VMware's Evolution in the World of Infrastructure
The world of technology today continues to evolve faster than ever and not always in the ways we have figured. It’s hard to believe that VMware almost two decades ago revolutionized the technology industry and the world of infrastructure. VMware completely changed the way we looked at infrastructure and it took us to an entire new philosophy around data centers. I was personally an early adopter of VMware and was virtualizing Microsoft Servers before even Microsoft said we could. That was not always easy, but there was no way I could not fall in love with what VMware invented.
Today, VMware has involved in many different directions and specially targeted the cloud which in itself has also revolutionized the world of infrastructure today. Cloud though, I believe went a little too far ahead of the curve, and Hyper-Converged technologies are becoming more and more the next generation of virtualization and a phenomenal middle ground between traditional virtualized environments and the cloud. Unfortunately, I think VMware was a little late to that game since companies like Nutanix and SimpliVity took to the market as a great middle tier option for companies that wanted to improve virtualization technologies but not necessarily wanted to run everything on the cloud.
VMware is still the most mature player when it comes to virtualization and their capabilities on the cloud continue to evolve with the only real limitation being cost of licensing. Hyper-V and Azure are certainly not that far away anymore either. The VMware product line also has grown tremendously and completely driving the world of Mobile Device Management tools which gives them a different angle to the market today. On the Hyper-converged infrastructure side, Nutanix is quickly gaining traction and some very large customers are quickly adopting their technology while smaller companies are pushing the envelope with SimpliVity now part of HPE. Nutanix it’s a much more mature technology than its hyper-converged competitors and not only did they figure out the right formula for Hyper-convergence, they also developed their own hypervisor which will give their customers options for major cost savings in licensing as it continues to evolve.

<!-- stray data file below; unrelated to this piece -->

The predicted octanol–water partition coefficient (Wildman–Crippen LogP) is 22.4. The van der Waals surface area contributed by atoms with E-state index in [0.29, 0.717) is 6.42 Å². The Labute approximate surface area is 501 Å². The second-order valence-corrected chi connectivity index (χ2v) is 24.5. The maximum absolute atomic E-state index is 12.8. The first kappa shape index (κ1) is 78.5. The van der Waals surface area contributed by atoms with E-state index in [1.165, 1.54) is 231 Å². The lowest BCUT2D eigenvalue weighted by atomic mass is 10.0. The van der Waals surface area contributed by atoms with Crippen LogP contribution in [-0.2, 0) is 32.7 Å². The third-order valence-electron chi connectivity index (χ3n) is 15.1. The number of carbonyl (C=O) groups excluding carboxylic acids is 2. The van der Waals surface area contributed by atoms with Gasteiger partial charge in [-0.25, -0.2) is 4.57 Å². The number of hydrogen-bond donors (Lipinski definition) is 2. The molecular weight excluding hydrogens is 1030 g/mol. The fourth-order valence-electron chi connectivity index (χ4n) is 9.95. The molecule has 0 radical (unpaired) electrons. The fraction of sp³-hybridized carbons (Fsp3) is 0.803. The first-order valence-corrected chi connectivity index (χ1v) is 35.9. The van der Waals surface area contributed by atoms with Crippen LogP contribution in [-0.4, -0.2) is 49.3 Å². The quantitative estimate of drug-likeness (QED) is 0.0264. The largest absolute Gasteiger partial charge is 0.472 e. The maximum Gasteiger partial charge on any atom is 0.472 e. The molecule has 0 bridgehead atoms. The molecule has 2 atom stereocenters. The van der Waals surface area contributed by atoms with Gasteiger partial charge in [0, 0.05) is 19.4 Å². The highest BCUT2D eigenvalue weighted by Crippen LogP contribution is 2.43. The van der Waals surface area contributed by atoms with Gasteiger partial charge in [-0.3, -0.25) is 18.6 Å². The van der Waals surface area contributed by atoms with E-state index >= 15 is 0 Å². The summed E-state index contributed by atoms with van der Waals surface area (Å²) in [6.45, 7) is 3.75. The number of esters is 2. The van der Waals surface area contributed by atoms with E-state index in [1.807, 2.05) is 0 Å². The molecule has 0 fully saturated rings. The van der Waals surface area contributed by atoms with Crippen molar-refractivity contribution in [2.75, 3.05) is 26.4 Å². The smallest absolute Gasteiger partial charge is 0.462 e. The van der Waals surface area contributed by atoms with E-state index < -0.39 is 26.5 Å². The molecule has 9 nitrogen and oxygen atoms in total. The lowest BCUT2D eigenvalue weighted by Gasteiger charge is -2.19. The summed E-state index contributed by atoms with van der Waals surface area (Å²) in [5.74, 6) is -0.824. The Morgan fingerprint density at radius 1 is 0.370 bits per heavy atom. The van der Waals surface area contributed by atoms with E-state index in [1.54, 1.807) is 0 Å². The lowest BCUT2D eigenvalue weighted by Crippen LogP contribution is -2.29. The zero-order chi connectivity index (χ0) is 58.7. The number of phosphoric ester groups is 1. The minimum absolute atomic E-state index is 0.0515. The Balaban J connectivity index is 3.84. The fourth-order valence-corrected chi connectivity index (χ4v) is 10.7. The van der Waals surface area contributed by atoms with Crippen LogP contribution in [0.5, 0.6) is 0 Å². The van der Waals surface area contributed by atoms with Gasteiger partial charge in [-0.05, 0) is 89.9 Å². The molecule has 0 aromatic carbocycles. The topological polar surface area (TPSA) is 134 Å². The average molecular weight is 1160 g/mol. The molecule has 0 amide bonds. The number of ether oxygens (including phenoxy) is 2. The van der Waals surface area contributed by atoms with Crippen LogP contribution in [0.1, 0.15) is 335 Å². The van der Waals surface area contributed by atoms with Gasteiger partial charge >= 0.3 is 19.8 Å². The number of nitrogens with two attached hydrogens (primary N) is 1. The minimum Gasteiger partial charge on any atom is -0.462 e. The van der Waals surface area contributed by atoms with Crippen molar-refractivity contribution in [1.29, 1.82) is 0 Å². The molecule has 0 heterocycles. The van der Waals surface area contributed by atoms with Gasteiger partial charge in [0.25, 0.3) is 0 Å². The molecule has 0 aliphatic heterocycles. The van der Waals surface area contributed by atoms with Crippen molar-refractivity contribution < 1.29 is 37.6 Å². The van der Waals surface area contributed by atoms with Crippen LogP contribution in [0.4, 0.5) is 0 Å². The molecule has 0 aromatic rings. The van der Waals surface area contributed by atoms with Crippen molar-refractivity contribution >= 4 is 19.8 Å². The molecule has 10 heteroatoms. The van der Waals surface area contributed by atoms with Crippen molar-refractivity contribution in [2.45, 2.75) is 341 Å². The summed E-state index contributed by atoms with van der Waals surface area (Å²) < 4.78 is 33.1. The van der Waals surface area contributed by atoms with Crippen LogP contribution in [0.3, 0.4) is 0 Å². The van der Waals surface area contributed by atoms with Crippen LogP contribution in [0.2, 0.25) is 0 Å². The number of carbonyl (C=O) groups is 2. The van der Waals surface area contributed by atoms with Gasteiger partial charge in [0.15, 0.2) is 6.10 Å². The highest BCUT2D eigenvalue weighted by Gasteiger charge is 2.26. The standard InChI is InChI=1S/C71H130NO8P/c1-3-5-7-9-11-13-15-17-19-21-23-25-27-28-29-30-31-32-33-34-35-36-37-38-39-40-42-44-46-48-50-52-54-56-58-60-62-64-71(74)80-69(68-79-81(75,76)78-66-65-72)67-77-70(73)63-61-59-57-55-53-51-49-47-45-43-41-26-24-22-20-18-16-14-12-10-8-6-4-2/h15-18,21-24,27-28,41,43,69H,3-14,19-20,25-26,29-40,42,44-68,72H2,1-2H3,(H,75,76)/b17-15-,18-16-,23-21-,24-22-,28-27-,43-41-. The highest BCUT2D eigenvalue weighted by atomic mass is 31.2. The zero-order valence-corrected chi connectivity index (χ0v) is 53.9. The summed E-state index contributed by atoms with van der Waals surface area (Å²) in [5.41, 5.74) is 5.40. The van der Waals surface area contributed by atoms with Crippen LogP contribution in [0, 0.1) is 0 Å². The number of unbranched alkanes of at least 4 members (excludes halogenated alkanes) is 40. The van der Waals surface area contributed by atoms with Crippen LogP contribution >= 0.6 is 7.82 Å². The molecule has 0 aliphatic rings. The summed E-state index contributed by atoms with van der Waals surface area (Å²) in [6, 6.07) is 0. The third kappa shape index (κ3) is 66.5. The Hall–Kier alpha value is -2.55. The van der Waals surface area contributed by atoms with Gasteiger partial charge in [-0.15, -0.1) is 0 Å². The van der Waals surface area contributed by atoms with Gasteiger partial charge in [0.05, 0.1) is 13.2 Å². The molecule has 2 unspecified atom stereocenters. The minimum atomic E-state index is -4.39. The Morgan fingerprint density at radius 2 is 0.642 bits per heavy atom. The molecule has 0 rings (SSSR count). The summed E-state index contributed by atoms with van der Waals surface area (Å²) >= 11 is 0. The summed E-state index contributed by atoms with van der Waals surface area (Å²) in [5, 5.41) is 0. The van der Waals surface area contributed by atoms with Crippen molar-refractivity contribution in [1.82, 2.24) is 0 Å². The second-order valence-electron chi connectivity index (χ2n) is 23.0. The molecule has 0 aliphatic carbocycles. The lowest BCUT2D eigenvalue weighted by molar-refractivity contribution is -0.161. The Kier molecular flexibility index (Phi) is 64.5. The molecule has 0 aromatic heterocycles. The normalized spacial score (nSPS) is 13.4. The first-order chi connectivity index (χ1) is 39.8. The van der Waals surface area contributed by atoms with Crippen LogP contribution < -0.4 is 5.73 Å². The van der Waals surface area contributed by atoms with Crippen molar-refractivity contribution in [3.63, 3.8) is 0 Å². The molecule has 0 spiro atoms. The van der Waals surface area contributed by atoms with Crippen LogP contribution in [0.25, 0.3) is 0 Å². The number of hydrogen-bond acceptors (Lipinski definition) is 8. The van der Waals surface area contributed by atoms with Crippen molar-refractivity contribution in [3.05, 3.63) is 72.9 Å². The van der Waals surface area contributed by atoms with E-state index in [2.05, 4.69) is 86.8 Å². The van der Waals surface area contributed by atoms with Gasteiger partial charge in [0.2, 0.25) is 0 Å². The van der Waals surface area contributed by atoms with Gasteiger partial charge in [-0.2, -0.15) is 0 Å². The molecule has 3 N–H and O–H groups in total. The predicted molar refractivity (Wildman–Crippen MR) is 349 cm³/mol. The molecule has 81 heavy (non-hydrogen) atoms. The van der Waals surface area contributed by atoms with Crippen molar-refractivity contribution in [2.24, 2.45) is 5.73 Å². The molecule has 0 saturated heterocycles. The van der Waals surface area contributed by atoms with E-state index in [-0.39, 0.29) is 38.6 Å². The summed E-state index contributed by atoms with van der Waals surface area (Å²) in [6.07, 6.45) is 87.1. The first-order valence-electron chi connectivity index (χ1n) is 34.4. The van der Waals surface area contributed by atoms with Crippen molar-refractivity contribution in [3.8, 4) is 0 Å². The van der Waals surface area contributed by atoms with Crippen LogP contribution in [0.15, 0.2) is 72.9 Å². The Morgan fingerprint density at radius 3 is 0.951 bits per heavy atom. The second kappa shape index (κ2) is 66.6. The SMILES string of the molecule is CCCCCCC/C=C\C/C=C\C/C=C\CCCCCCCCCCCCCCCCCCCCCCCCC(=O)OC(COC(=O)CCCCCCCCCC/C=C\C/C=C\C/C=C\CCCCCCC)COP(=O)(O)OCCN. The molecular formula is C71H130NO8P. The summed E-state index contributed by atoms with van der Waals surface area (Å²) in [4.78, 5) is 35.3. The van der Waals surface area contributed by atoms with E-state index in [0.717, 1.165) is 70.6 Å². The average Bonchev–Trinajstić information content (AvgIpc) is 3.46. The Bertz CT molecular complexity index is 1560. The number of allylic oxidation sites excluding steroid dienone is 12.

VMware is still an option across the board and as long as you can continue to afford their licensing models, it does integrate across the tiers nicely